Q. How does a Bond affiliated school compare, with an Ontario school, in Canada?

Bond, affiliated, schools stand for quality. It is important, that colleges and universities can count, on the marks earned, by our students, to be a true representation of our assessment, of their progress, and their future potential. The standards expected of the program, in a Bond affiliated school, are the same, as in Ontario. The major differences are the students are, for the most part, Chinese nationals, and English Language Learning is highlighted, to a much greater extent. Chinese students will be much more disciplined, than found, in Ontario schools.

Q. What will I teach?

You will be teaching the same courses, from the same guidelines, that you would be teaching, in an Ontario school. When you return, to Ontario, you will be seen, as having experience teaching the Ontario curriculum.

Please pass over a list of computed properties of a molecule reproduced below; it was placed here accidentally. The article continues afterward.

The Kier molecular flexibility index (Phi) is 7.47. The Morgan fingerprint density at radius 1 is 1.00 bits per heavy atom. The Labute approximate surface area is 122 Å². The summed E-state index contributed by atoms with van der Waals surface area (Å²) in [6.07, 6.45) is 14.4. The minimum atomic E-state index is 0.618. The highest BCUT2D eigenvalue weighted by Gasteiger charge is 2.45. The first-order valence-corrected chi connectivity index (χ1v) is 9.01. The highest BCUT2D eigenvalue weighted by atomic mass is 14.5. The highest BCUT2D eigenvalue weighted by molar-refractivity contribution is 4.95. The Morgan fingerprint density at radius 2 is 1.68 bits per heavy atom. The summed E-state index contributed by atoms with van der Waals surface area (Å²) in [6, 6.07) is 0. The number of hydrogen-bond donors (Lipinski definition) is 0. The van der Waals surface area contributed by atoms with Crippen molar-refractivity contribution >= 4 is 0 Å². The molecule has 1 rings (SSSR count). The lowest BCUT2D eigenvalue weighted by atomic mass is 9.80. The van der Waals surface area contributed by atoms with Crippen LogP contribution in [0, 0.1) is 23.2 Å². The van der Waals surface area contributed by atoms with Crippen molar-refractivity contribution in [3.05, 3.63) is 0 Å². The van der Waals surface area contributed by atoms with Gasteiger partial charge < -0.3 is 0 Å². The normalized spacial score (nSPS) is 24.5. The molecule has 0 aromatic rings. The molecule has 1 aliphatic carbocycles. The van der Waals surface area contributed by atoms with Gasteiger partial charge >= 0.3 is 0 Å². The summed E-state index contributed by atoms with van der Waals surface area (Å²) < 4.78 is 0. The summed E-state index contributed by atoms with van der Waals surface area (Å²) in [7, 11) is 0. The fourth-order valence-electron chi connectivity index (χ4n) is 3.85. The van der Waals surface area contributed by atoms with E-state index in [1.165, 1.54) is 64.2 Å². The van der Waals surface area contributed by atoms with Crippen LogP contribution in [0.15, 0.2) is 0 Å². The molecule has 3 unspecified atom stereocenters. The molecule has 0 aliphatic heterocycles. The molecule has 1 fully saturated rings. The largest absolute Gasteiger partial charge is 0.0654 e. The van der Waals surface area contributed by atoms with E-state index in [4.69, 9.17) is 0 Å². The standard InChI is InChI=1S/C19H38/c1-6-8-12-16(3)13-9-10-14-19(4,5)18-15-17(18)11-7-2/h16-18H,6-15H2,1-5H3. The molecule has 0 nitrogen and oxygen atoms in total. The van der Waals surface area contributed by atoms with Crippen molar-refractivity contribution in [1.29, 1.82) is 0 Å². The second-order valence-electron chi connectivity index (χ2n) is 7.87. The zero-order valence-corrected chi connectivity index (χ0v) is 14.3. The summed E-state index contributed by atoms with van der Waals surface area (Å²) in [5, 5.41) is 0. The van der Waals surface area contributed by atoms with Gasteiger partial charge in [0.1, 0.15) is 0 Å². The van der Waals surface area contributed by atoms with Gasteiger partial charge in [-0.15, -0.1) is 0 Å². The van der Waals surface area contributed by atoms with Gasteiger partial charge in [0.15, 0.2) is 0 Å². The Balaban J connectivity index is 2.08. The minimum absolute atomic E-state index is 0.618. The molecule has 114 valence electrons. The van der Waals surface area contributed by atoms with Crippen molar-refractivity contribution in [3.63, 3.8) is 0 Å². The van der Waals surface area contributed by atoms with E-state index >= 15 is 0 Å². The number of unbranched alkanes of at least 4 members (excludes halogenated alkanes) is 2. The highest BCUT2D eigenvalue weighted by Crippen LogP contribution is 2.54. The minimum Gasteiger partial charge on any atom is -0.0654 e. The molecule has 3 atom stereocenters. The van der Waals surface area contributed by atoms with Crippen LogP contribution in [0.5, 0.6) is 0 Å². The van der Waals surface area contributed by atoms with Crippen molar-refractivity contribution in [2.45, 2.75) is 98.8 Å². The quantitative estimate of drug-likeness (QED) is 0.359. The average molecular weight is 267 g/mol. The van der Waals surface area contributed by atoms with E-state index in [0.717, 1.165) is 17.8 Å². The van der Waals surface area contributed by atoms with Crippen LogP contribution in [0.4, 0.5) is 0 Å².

Q. Who are the students?

The students are Chinese nationals, with the exception of one school, that enrols mainly expatriate students.

Q. Why do they want an Ontario Secondary School Diploma, in China?

Parents have chosen a Bond affiliated school, because they want their sons and daughters, to study, at the post-secondary level, in Canada. Choosing, an Ontario Diploma program, will mean most, of them, will apply, to Ontario colleges and universities, for their future post-secondary study.

Q. What are the school’s expectations, of me, as a teacher?

You will receive an offer, to teach, at a Bond affiliated school, because the interview team believes you possess the qualities, of a professional teacher, dedicated to your chosen profession. It is the expectation of the school, at which you teach, that you will do your best, to teach the students, in the manner, that you would, in any school, in Ontario. In addition, you understand, that you are not only a role model, and an ambassador, for Ontario education, but also an ambassador, for Canada. You will be judged, on your ability, as a teacher, and an ambassador, for your country.

Q. Who is my employer?

Bond Schools International interviews, and selects teachers, to recommend, to the individual schools, in China. That is what we mean, by an affiliated school. Your employer is the individual school, and your contract will be with your school, as the employer.